Oedipal Complex

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Freud’s Oedipal complex was a central component of early psychoanalytic thought. In his theoretical construct, a young boy starts to develop sexual desires towards his mother. However, he is confronted with the stronger, imposing presence of his father who acts as a rival for his mother’s sexual attention. Out of this rivalry the boy begins to feel hostility and hatred towards his father, but he must repress these feelings because of his weakness as a child against a more powerful adult and his fear of being castrated. So he represses these sexual instincts and instead becomes submissive, identifying himself with the personality of his father.

You may laugh to yourself at how far-fetched and ridiculous this explanation sounds but when we move away from the surface and view the underlying psychological mechanisms operating we see that the ideas are still alive and kicking, though not in the way that Freud intended. What I mean is that Freud’s version of social interaction in a family demonizes and pathologizes an innocent, turning the child into a manipulative presence bent on destroying harmony rather than as a learning, growing person reacting to the family environment.

As Erich Fromm points out, “Another circumstance of great importance for the existence or strengthening of incestuous desires in children which, strangely enough, has been scarcely mentioned by Freud, is to be sought in the conduct of parents. While cases where the parents consciously and overtly accost their children manifestly and seduce them in one way or another are rare (to be sure, far less rare than is generally believed) there are a number of cases where the father or the mother has sexual impulses toward the child that are essentially unconscious…a very close scrutiny of the conduct of the parents shows in many ways how the subtle seduction or sexual stimulation of the children is accomplished by the parents.” (Erich Fromm, Beyond Freud: From Individual To Social Psychology, Pos 372 Kindle Version).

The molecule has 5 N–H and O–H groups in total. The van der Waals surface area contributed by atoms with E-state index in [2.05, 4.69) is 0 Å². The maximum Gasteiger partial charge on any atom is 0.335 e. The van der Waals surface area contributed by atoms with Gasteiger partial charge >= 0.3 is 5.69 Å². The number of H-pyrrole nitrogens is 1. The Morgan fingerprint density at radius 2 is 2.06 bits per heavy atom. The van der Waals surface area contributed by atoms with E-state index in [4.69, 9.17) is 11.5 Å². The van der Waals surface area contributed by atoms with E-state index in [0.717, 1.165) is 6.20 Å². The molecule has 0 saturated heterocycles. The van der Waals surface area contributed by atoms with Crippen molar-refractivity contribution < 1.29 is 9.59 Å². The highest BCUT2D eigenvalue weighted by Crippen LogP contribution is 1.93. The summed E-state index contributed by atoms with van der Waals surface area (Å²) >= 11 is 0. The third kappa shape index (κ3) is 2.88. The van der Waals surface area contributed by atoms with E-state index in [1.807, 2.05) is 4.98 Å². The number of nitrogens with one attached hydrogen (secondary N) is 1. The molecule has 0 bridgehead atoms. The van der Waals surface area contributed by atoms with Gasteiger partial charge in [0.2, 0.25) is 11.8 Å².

Fromm wrote the above in 1937, and we now know that sexual abuse against children by primary caregivers is far more common than he could have possibly imagined. It probably was back then too. What we see in the underlying mechanism of Freud’s theory is the psychological process of externalization, where character traits, thoughts, and impulses felt to be unacceptable are placed onto an innocent party in order to find psychic relief.

While Freud’s explicit Oedipal Complex has mainly fallen by the wayside, its general idea of blaming an innocent victim and turning that victim into the person responsible remains very much alive. Its current parallel is the person who rationalizes sexual assault against a woman by saying to himself “She shouldn’t have worn that dress” or “She acted provocatively” or “She was begging for it.” In addition to the rationalizations of the person who commits the act, our society as a whole tends to blame the victim and makes him or her responsible. Victims of sexual assault tend to feel tremendous amounts of guilt and shame and are often demonized by the media and even those close to them. “Why weren’t you more careful?” “How could you not have predicted his true intentions?”

So while the original incarnation of Freud’s Oedipal complex has fallen out of favor, its underlying psychological mechanisms still operate in people seeking to find relief from their own uncomfortable impulses and in a society that tends to blame the victim for an atrocity, turning that victim into the perpetrator.